Davis weather station work OK on "Vista", but parts of the system crashed
so often I am constantly rebooting. The programming languages I was using,
which are from Microsoft by the way, are "not compatible" with Vista.
I thought my problems would be temporary since my new computer came with a
free upgrade to Windows 7 which was supposed to be the long awaited upgrade from XP.
Of course it wasn't released for several months after I purchased the new
system. Window 7 was released in October, I finally received my upgrade
in December and boy was I ready.
Imagine my disappointment when my programming languages wouldn't run
under Windows 7 either and the system has the same temperament as "Vista".
Microsoft, in their marketing wisdom, offers a solution to this dilemma.
They offer an "XP Compatible Mode" which is just running a copy of
XP in a virtual machine under Windows 7. With this option, you can
run software which ran under XP.
Of course this option is free only with Windows 7 Professional
or higher which is an expensive upgrade from the Home Edition I have.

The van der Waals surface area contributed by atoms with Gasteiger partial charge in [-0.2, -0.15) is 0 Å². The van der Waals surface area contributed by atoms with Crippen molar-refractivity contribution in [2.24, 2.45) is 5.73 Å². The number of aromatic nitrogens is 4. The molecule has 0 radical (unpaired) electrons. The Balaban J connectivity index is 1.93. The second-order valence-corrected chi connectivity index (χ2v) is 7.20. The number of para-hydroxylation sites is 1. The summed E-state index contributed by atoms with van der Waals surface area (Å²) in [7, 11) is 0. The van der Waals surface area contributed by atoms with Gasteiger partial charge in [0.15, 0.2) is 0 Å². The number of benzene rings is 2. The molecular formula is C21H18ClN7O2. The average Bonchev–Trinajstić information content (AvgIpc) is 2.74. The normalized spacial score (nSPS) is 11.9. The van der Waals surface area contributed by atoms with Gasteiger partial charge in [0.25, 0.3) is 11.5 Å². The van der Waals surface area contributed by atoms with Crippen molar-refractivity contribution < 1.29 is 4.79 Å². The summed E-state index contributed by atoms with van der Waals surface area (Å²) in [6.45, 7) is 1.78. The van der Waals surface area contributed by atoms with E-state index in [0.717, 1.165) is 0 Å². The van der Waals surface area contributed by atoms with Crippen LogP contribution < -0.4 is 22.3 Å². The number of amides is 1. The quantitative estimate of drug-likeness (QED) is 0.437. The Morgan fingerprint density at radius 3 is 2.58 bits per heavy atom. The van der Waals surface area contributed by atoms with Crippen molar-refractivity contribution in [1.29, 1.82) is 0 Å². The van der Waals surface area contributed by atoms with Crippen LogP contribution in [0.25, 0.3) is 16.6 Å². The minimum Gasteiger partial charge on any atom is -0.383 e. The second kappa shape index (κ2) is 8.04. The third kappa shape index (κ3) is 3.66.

I believe you can purchase the "XP Compatible Mode" package if it is
not included with your system. Does that seem fair?
They provide a new system which will not run a lot of existing software,
then expect users to pay for the privilege of using the system they replaced.
I used to really like Microsoft. Now I think Bill should be ashamed of himself.
What to do with this long sad tale of woe? Well I think I may actually have a
solution. At least I'm researching it now and will post an update here if it works.
My idea is to delete Windows 7 from my computer and install
Linux Fedora from Red Hat. To regain the use of my XP software,
I intend to install a virtual software package from Sun Microsystems
called "VirtualBox". Using "Virtualbox", I will install XP Pro in a
virtual system running under Linux.
Then I can reinstall my old XP software in the new XP virtual system.
When I get it all worked out, I'll post the results here as an update.
The best part of my new plan is that both Linux and VirtualBox are free!!
When I get all of my endless computer problems resolved, I do intend to continue
with my amateur Phenology project!!!!